Time slows. The clock disappears. Only high tide and low count. The sound of the surf lulls continually. Each wave is different, each the same. The sight of the ocean stretching to the horizon steadies like the stars in the night sky. ... The news of the day? It is put in its eminently forgettable place, unable to compete with the waves.

But a newspaper addict is not so easily cured. I find myself searching for the local papers. No USA Today, please. That's the paper for airports and hotels, for the permanently transient. I want my news, like my food, served up with a local flavor.

So I go scouring the little IGA next to the only intersection in town with a stoplight. I'll settle for even a week-old copy of the Topsail Voice or Pender Post. It may be old news to the locals, but it's fresh to a visitor. And I still maintain my umbilical connection to the Arkansas Democrat-Gazette, which is full of homegrown flavor.

But an unsettling story awaits in the Business and Technology section. ("Look, up in the sky, it's a ... logo cloud.") The things are called Flogos, and are the latest way to advertise, says their inventor. A former magician, he's developed a machine that sends foamy clouds as big as four feet across into the air, which can assume any shape the advertiser desires.

Next month the air above Walt Disney World in Orlando is due to be covered with Flogos shaped like Mickey Mouse. In the future you could follow a trail of Toyotas or Schwinns or longneck bottles of Bud to wherever they're sold. The sky's the limit, literally.

Imagine waking up on the beach one morning to find the sky filled with the kind of ads you went on vacation to escape. The Disneyfication of the world proceeds apace as a faux enchantment supplants the real kind that Nature provides.

What impressed most about this long story is that it raised — and dismissed — any number of questions about Flogos' effect on the physical environment, but nowhere did it discuss the visualpollution they represent.

Imagine getting up in the morning, taking your cup of coffee and morning paper out to the porch or deck for a few minutes of peace, and, instead of starting the day under G-d's pristine sky, you look up and see it's filled with Mickey Mouses or little purple pills or Nike Swooshes or political ads. ... The possibilities are as limitless as they are dismaying.

The American genius for commercialization — of everything — strikes again. How long before Flogos become as common as Muzak in elevators, or Head-On ads shouting at you from your television screen, or some disembodied, uninterruptable voice on your phone trying to sell you something? The mind recoils. So does the spirit.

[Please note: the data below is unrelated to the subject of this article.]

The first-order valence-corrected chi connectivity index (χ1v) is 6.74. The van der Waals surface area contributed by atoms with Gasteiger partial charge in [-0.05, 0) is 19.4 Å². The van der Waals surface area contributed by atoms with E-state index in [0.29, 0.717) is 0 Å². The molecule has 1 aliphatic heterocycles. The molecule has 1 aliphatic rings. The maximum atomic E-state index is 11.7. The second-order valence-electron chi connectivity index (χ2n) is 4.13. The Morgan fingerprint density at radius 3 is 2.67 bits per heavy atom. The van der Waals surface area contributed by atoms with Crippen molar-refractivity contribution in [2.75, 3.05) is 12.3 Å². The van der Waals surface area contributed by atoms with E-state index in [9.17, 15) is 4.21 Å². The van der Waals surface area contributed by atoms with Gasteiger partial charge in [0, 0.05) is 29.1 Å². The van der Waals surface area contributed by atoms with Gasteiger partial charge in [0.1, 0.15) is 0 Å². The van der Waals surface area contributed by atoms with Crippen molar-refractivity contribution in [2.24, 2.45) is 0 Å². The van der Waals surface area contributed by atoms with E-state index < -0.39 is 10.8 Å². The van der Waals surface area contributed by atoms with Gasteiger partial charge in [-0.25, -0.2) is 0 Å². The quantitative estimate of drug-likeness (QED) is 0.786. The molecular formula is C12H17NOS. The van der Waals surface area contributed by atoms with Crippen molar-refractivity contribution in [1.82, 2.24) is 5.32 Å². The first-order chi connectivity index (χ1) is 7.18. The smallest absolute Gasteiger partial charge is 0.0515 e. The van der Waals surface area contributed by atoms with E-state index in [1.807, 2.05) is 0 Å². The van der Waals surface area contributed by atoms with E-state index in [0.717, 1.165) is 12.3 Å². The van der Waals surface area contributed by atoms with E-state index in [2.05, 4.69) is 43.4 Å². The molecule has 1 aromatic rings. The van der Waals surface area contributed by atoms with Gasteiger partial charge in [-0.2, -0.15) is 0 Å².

The news article, by Jay Reeves of the Associated Press, explores the pros and cons of Flogos. Environmentally, there doesn't seem to be a problem since Flogos are nothing but a mass of bubbles — soap, water and air — that soon float away. But the local office of the Federal Aviation Administration might have to be notified when they're launched, lest the sight distract aircraft pilots. (Even so, you know some lawyer somewhere will someday, somehow claim damages.)

Before reading this in-depth analysis of Flogos, I had no idea that the University of Florida had a professor of English and Advertising, a combination that alarms. Like an endowed chair of poetry and propaganda. The professor's name is James Twitchell, and he sees nothing essentially novel about the basic concept of Flogos; he recalls that once upon a misguided time there was a plan afoot to launch an advertisement into space that could be seen every evening at sunset. Happily, the idea remained only theoretical.

I don't want to sound like an alarmist, or like the script of a B sci-fi movie, but the Invasion of the Flogos may be imminent. The danger is clear and soon enough may be all too present. There oughta be a law, or at least a regulation. Quick. Before the need for one becomes as evident as the once clear blue sky.

But no law, no regulation, can prevent this kind of mundane desecration if something within us — some elemental reverence — is not offended by the thought of a sky dotted with soapy Post-It Notes.

It's not so much the absence of a law that allows such schemes to take float, but a failure of the culture. Formal law is a poor substitute for manners, for the old understanding that one does not deface others' property. And the sky belongs to us all. It should be beyond such intrusions. But somewhere along the confused line, we've come to think, or rather assume, that the Universe is there for man to scrawl his graffiti on it.

I doubtless make too much of Flogos, for they are only another small but annoying example of the general intrusion on the private appreciation of public spaces. Other examples abound, from the loud cell-phone user next to you in the airport to the planners who figure the best use of land is to raze every tree on it for parking. It's not Flogos that are the basic problem; they're just one more instance of how valueless we've come to consider the invaluable. .

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JWR contributor Paul Greenberg, editorial page editor of the Arkansas Democrat-Gazette, has won the Pulitzer Prize for editorial writing. Send your comments by clicking here.